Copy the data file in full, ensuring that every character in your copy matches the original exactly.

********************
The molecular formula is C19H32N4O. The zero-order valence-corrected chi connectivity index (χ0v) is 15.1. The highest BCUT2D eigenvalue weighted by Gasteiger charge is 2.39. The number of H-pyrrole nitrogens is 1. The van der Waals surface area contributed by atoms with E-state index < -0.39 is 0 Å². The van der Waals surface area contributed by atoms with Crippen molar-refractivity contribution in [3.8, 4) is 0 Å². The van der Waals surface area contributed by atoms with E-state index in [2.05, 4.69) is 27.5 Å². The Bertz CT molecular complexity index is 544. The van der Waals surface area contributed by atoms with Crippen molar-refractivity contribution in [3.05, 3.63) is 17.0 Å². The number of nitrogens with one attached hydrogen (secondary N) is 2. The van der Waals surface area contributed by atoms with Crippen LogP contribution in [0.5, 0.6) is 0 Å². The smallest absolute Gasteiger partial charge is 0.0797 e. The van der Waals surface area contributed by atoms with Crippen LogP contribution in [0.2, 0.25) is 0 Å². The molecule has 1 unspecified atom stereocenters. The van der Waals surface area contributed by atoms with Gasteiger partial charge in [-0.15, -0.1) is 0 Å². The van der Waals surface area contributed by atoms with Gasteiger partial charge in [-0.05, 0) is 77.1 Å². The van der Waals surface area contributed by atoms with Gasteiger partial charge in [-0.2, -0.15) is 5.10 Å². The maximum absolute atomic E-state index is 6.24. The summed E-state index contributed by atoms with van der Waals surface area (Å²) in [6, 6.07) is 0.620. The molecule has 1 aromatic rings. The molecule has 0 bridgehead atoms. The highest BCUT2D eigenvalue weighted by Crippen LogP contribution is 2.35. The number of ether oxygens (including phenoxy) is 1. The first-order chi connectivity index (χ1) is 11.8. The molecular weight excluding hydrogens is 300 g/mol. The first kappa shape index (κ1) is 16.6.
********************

The molecular formula is C19H32N4O. The zero-order valence-corrected chi connectivity index (χ0v) is 15.1. The highest BCUT2D eigenvalue weighted by Gasteiger charge is 2.39. The number of H-pyrrole nitrogens is 1. The van der Waals surface area contributed by atoms with E-state index < -0.39 is 0 Å². The van der Waals surface area contributed by atoms with Crippen molar-refractivity contribution in [3.8, 4) is 0 Å². The van der Waals surface area contributed by atoms with E-state index in [2.05, 4.69) is 27.5 Å². The Bertz CT molecular complexity index is 544. The van der Waals surface area contributed by atoms with Crippen molar-refractivity contribution in [3.05, 3.63) is 17.0 Å². The number of nitrogens with one attached hydrogen (secondary N) is 2. The van der Waals surface area contributed by atoms with Crippen LogP contribution in [0.5, 0.6) is 0 Å². The smallest absolute Gasteiger partial charge is 0.0797 e. The van der Waals surface area contributed by atoms with Crippen LogP contribution in [0.2, 0.25) is 0 Å². The molecule has 1 unspecified atom stereocenters. The van der Waals surface area contributed by atoms with Gasteiger partial charge in [-0.15, -0.1) is 0 Å². The van der Waals surface area contributed by atoms with Gasteiger partial charge in [-0.05, 0) is 77.1 Å². The van der Waals surface area contributed by atoms with Gasteiger partial charge in [-0.2, -0.15) is 5.10 Å². The maximum absolute atomic E-state index is 6.24. The summed E-state index contributed by atoms with van der Waals surface area (Å²) in [6, 6.07) is 0.620. The molecule has 1 aromatic rings. The molecule has 0 bridgehead atoms. The highest BCUT2D eigenvalue weighted by Crippen LogP contribution is 2.35. The number of ether oxygens (including phenoxy) is 1. The first-order chi connectivity index (χ1) is 11.8. The molecular weight excluding hydrogens is 300 g/mol. The first kappa shape index (κ1) is 16.6.